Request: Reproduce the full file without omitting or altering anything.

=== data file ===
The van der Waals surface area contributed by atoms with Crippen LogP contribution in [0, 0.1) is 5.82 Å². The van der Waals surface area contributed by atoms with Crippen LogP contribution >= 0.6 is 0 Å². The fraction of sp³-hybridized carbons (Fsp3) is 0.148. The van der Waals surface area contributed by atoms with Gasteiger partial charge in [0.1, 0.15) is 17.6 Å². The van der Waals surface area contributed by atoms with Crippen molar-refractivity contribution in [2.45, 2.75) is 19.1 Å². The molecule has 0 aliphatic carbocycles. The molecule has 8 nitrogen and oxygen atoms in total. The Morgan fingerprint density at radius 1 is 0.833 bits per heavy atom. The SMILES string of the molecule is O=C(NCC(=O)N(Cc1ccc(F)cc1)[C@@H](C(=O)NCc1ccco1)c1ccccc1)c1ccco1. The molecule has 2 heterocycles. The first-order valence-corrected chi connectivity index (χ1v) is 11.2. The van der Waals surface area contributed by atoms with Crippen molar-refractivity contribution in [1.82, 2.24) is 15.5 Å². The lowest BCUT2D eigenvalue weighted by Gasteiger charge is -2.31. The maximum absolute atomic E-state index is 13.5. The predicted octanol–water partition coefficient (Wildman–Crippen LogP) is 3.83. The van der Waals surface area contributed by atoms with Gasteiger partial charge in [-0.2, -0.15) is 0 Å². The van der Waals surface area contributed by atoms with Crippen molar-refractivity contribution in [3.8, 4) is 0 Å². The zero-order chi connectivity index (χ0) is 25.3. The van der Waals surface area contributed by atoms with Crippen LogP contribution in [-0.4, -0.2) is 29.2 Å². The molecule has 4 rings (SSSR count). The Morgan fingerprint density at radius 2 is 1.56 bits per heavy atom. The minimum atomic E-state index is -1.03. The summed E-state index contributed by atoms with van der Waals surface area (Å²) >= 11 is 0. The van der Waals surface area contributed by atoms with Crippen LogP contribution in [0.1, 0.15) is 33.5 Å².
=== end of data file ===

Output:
The van der Waals surface area contributed by atoms with Crippen LogP contribution in [0, 0.1) is 5.82 Å². The van der Waals surface area contributed by atoms with Crippen LogP contribution >= 0.6 is 0 Å². The fraction of sp³-hybridized carbons (Fsp3) is 0.148. The van der Waals surface area contributed by atoms with Gasteiger partial charge in [0.1, 0.15) is 17.6 Å². The van der Waals surface area contributed by atoms with Crippen molar-refractivity contribution in [2.45, 2.75) is 19.1 Å². The molecule has 0 aliphatic carbocycles. The molecule has 8 nitrogen and oxygen atoms in total. The Morgan fingerprint density at radius 1 is 0.833 bits per heavy atom. The SMILES string of the molecule is O=C(NCC(=O)N(Cc1ccc(F)cc1)[C@@H](C(=O)NCc1ccco1)c1ccccc1)c1ccco1. The molecule has 2 heterocycles. The first-order valence-corrected chi connectivity index (χ1v) is 11.2. The van der Waals surface area contributed by atoms with Crippen molar-refractivity contribution in [1.82, 2.24) is 15.5 Å². The lowest BCUT2D eigenvalue weighted by Gasteiger charge is -2.31. The maximum absolute atomic E-state index is 13.5. The predicted octanol–water partition coefficient (Wildman–Crippen LogP) is 3.83. The van der Waals surface area contributed by atoms with Gasteiger partial charge in [-0.2, -0.15) is 0 Å². The van der Waals surface area contributed by atoms with Crippen molar-refractivity contribution in [3.8, 4) is 0 Å². The zero-order chi connectivity index (χ0) is 25.3. The van der Waals surface area contributed by atoms with Crippen LogP contribution in [-0.4, -0.2) is 29.2 Å². The molecule has 4 rings (SSSR count). The Morgan fingerprint density at radius 2 is 1.56 bits per heavy atom. The minimum atomic E-state index is -1.03. The summed E-state index contributed by atoms with van der Waals surface area (Å²) >= 11 is 0. The van der Waals surface area contributed by atoms with Crippen LogP contribution in [0.1, 0.15) is 33.5 Å².